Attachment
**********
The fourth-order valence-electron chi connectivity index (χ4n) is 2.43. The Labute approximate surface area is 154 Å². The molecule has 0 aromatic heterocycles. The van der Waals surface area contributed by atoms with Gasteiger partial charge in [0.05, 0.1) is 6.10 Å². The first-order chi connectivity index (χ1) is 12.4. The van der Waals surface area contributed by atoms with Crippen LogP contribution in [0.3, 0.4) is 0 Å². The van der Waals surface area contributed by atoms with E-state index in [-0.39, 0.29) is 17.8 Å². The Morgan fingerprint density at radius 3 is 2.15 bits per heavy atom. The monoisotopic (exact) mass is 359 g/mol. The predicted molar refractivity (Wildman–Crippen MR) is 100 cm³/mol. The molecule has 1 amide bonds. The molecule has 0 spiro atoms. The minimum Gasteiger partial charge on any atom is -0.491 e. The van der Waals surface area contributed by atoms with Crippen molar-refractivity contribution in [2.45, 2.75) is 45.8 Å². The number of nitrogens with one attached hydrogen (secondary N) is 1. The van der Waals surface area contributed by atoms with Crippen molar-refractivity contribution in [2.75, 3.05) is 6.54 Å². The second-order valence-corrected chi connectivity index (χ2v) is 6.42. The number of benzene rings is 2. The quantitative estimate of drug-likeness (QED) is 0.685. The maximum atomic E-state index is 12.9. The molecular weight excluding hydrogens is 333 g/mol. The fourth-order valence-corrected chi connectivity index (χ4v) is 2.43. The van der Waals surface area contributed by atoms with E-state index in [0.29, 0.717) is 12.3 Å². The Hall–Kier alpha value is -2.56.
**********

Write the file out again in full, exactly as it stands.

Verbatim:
The fourth-order valence-electron chi connectivity index (χ4n) is 2.43. The Labute approximate surface area is 154 Å². The molecule has 0 aromatic heterocycles. The van der Waals surface area contributed by atoms with Gasteiger partial charge in [0.05, 0.1) is 6.10 Å². The first-order chi connectivity index (χ1) is 12.4. The van der Waals surface area contributed by atoms with Crippen LogP contribution in [0.3, 0.4) is 0 Å². The van der Waals surface area contributed by atoms with E-state index in [-0.39, 0.29) is 17.8 Å². The Morgan fingerprint density at radius 3 is 2.15 bits per heavy atom. The monoisotopic (exact) mass is 359 g/mol. The predicted molar refractivity (Wildman–Crippen MR) is 100 cm³/mol. The molecule has 1 amide bonds. The molecule has 0 spiro atoms. The minimum Gasteiger partial charge on any atom is -0.491 e. The van der Waals surface area contributed by atoms with Crippen molar-refractivity contribution in [2.45, 2.75) is 45.8 Å². The number of nitrogens with one attached hydrogen (secondary N) is 1. The van der Waals surface area contributed by atoms with Crippen molar-refractivity contribution in [2.75, 3.05) is 6.54 Å². The second-order valence-corrected chi connectivity index (χ2v) is 6.42. The number of benzene rings is 2. The quantitative estimate of drug-likeness (QED) is 0.685. The maximum atomic E-state index is 12.9. The molecular weight excluding hydrogens is 333 g/mol. The fourth-order valence-corrected chi connectivity index (χ4v) is 2.43. The van der Waals surface area contributed by atoms with E-state index in [0.29, 0.717) is 12.3 Å². The Hall–Kier alpha value is -2.56.